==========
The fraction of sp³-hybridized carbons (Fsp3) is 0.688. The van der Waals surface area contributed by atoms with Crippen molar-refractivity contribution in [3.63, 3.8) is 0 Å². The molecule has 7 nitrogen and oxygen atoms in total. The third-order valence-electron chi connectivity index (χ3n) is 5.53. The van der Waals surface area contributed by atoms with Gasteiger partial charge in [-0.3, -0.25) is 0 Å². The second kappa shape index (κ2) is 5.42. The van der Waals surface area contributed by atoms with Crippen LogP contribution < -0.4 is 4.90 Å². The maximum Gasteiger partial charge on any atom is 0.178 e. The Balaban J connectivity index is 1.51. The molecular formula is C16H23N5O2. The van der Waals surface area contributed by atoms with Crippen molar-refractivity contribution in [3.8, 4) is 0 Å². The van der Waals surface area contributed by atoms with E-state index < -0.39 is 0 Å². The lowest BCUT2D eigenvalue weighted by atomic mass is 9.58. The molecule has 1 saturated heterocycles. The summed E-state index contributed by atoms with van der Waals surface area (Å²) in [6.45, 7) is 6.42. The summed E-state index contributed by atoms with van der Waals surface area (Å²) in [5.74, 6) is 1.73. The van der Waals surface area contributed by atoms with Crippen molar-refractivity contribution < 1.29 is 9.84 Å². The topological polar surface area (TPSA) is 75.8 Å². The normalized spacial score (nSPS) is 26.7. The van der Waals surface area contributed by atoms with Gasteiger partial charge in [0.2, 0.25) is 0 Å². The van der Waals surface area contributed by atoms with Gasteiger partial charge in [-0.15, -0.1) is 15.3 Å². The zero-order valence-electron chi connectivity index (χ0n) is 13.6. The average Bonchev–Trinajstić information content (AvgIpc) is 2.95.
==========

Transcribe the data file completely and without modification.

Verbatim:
The fraction of sp³-hybridized carbons (Fsp3) is 0.688. The van der Waals surface area contributed by atoms with Crippen molar-refractivity contribution in [3.63, 3.8) is 0 Å². The molecule has 7 nitrogen and oxygen atoms in total. The third-order valence-electron chi connectivity index (χ3n) is 5.53. The van der Waals surface area contributed by atoms with Gasteiger partial charge in [-0.3, -0.25) is 0 Å². The second kappa shape index (κ2) is 5.42. The van der Waals surface area contributed by atoms with Crippen LogP contribution < -0.4 is 4.90 Å². The maximum Gasteiger partial charge on any atom is 0.178 e. The Balaban J connectivity index is 1.51. The molecular formula is C16H23N5O2. The van der Waals surface area contributed by atoms with Crippen molar-refractivity contribution in [3.8, 4) is 0 Å². The van der Waals surface area contributed by atoms with E-state index < -0.39 is 0 Å². The lowest BCUT2D eigenvalue weighted by atomic mass is 9.58. The molecule has 1 saturated heterocycles. The summed E-state index contributed by atoms with van der Waals surface area (Å²) in [6.45, 7) is 6.42. The summed E-state index contributed by atoms with van der Waals surface area (Å²) in [5.74, 6) is 1.73. The van der Waals surface area contributed by atoms with Crippen molar-refractivity contribution < 1.29 is 9.84 Å². The topological polar surface area (TPSA) is 75.8 Å². The normalized spacial score (nSPS) is 26.7. The van der Waals surface area contributed by atoms with Gasteiger partial charge in [0.2, 0.25) is 0 Å². The van der Waals surface area contributed by atoms with Gasteiger partial charge in [-0.15, -0.1) is 15.3 Å². The zero-order valence-electron chi connectivity index (χ0n) is 13.6. The average Bonchev–Trinajstić information content (AvgIpc) is 2.95.